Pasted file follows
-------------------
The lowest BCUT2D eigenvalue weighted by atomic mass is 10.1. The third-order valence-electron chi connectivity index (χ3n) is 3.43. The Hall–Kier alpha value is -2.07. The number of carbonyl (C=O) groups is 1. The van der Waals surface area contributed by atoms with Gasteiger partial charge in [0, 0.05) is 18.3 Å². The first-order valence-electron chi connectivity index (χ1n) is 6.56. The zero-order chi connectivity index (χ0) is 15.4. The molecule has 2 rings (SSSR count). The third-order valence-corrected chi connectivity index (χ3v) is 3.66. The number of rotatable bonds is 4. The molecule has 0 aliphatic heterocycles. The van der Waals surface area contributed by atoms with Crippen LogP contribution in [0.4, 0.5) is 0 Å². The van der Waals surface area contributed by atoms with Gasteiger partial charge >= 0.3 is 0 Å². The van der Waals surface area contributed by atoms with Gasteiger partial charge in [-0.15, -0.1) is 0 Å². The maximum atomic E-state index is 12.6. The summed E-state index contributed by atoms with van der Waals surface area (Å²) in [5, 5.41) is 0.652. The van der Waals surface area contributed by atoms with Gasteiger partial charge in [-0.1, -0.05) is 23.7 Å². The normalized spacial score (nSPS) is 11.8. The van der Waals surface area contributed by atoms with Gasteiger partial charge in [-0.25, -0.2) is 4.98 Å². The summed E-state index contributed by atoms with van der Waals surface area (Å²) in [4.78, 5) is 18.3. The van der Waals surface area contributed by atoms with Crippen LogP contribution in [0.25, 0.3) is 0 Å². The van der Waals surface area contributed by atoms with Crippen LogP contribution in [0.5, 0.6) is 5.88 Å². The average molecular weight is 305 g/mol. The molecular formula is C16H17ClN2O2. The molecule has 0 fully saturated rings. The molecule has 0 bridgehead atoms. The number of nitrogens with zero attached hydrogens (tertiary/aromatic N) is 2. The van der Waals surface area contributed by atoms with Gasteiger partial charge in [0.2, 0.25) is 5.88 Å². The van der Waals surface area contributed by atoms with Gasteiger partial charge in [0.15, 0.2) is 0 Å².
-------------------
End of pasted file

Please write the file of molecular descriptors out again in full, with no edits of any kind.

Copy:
The lowest BCUT2D eigenvalue weighted by atomic mass is 10.1. The third-order valence-electron chi connectivity index (χ3n) is 3.43. The Hall–Kier alpha value is -2.07. The number of carbonyl (C=O) groups is 1. The van der Waals surface area contributed by atoms with Gasteiger partial charge in [0, 0.05) is 18.3 Å². The first-order valence-electron chi connectivity index (χ1n) is 6.56. The zero-order chi connectivity index (χ0) is 15.4. The molecule has 2 rings (SSSR count). The third-order valence-corrected chi connectivity index (χ3v) is 3.66. The number of rotatable bonds is 4. The molecule has 0 aliphatic heterocycles. The van der Waals surface area contributed by atoms with Crippen LogP contribution in [0.4, 0.5) is 0 Å². The van der Waals surface area contributed by atoms with Gasteiger partial charge >= 0.3 is 0 Å². The van der Waals surface area contributed by atoms with Gasteiger partial charge in [-0.15, -0.1) is 0 Å². The maximum atomic E-state index is 12.6. The summed E-state index contributed by atoms with van der Waals surface area (Å²) in [5, 5.41) is 0.652. The van der Waals surface area contributed by atoms with Gasteiger partial charge in [-0.1, -0.05) is 23.7 Å². The normalized spacial score (nSPS) is 11.8. The van der Waals surface area contributed by atoms with Gasteiger partial charge in [-0.25, -0.2) is 4.98 Å². The summed E-state index contributed by atoms with van der Waals surface area (Å²) in [4.78, 5) is 18.3. The van der Waals surface area contributed by atoms with Crippen LogP contribution in [0.25, 0.3) is 0 Å². The van der Waals surface area contributed by atoms with Crippen LogP contribution in [0.5, 0.6) is 5.88 Å². The average molecular weight is 305 g/mol. The molecular formula is C16H17ClN2O2. The molecule has 0 fully saturated rings. The molecule has 0 bridgehead atoms. The number of nitrogens with zero attached hydrogens (tertiary/aromatic N) is 2. The van der Waals surface area contributed by atoms with Gasteiger partial charge in [0.2, 0.25) is 5.88 Å². The van der Waals surface area contributed by atoms with Gasteiger partial charge in [0.15, 0.2) is 0 Å².